The Scarlet Letter

Describe the govenor's home, both out and inside; what point might Hawthorne be making?

If there's anything about this in chapter six that would be best.

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The house is grand in contrast with Hester's solitary cottage.

"This was a large wooden house, built in a fashion of which there are specimens still extant in the streets of our elder towns; now moss-grown, crumbling to decay, and melancholy at heart with the many sorrowful or joyful occurrences, remembered or forgotten, that have happened, and passed away, within their dusky chambers. Then, however, there was the freshness of the passing year on its exterior, and the cheerfulness, gleaming forth from the sunny windows, of a human habitation into which death had never entered. It had indeed a very cheery aspect; the walls being overspread with a kind of stucco, in which fragments of broken glass were plentifully intermixed; so that, when the sunshine fell aslant-wise over the front of the edifice, it glittered and sparkled as if diamonds had been flung against it by the double handful. The brilliancy might have befitted Aladdin’s palace, rather than the mansion of a grave old Puritan ruler. "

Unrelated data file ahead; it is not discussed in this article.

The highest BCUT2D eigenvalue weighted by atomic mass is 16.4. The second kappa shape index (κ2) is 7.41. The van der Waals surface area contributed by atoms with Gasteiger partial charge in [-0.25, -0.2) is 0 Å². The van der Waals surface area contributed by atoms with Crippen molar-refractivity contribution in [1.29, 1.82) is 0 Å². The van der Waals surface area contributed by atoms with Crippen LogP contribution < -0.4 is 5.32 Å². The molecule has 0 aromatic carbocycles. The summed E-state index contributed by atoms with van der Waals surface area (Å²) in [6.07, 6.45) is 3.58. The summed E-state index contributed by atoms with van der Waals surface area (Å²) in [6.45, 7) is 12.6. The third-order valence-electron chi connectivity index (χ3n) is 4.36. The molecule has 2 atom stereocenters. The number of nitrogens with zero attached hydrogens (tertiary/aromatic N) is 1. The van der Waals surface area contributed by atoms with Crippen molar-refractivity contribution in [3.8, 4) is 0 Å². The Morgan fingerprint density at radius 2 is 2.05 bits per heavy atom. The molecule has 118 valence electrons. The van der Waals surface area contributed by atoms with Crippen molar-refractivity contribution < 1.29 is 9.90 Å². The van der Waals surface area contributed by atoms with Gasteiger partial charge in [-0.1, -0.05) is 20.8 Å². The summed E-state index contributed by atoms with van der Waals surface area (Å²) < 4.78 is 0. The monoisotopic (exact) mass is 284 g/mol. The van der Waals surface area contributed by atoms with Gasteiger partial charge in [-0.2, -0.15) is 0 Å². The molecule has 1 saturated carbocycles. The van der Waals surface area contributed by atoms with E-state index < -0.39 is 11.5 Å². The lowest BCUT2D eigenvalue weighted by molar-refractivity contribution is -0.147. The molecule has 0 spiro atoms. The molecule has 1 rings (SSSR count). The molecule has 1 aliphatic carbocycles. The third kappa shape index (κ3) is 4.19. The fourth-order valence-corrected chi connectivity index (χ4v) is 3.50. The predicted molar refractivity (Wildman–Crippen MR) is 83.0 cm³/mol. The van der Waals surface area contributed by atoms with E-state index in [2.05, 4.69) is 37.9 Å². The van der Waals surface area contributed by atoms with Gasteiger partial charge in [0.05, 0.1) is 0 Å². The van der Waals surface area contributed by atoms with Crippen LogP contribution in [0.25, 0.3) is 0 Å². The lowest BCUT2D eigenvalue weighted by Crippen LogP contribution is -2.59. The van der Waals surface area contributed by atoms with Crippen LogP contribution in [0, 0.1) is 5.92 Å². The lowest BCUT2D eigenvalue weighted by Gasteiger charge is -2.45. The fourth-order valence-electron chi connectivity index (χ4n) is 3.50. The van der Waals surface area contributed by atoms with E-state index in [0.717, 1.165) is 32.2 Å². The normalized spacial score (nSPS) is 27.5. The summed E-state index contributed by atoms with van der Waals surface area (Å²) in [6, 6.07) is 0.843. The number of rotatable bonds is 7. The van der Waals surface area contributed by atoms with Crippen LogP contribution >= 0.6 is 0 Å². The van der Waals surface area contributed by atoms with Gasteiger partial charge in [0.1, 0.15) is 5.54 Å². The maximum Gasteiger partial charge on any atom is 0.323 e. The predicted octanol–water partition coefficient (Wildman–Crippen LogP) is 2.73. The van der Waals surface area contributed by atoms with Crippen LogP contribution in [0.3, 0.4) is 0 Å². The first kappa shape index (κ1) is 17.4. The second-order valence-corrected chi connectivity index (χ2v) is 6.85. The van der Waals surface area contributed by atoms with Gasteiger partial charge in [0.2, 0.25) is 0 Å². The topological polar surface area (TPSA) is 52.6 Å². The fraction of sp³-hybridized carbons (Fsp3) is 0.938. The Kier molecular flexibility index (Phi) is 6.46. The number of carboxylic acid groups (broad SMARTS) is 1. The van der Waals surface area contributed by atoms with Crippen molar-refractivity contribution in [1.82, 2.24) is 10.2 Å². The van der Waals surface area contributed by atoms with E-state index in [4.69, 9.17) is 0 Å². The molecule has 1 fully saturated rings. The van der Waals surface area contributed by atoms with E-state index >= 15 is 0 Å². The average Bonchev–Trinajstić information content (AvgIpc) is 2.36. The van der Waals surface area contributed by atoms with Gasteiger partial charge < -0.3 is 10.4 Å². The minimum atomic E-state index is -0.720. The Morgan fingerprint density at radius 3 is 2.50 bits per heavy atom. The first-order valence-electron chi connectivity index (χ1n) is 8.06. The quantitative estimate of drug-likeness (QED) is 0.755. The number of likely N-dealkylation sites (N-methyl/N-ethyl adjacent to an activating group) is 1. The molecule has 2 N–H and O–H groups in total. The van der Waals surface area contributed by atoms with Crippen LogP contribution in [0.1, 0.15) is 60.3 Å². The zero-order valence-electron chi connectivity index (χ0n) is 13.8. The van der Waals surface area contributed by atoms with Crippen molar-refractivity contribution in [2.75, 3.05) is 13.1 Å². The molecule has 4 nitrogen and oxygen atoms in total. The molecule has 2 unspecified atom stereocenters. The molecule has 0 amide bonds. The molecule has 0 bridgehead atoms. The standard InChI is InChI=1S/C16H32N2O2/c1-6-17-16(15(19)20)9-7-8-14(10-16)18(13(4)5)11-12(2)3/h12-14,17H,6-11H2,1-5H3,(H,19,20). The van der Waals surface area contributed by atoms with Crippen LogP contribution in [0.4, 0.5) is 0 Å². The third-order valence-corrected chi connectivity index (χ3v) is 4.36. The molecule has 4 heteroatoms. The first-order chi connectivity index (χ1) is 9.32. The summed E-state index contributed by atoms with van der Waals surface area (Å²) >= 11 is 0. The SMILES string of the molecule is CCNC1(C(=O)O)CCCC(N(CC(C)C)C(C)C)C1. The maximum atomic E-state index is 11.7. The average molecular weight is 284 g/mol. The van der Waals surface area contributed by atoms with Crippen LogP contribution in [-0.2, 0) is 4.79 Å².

The point here is that most all of the villagers live quite humbly if not in poverty. They are out of touch with the day to day lives of people yet they sit in justice over Hester. Hester also has Pearl who is literally priceless. Amidst the pomp and pageantry of the hall, Pearl is the one person that lights it up. She is pure and the product of love. Ironically these men, who are quite the opposite, are there to judge her as a "demon child".


Scarlet Letter Ch 7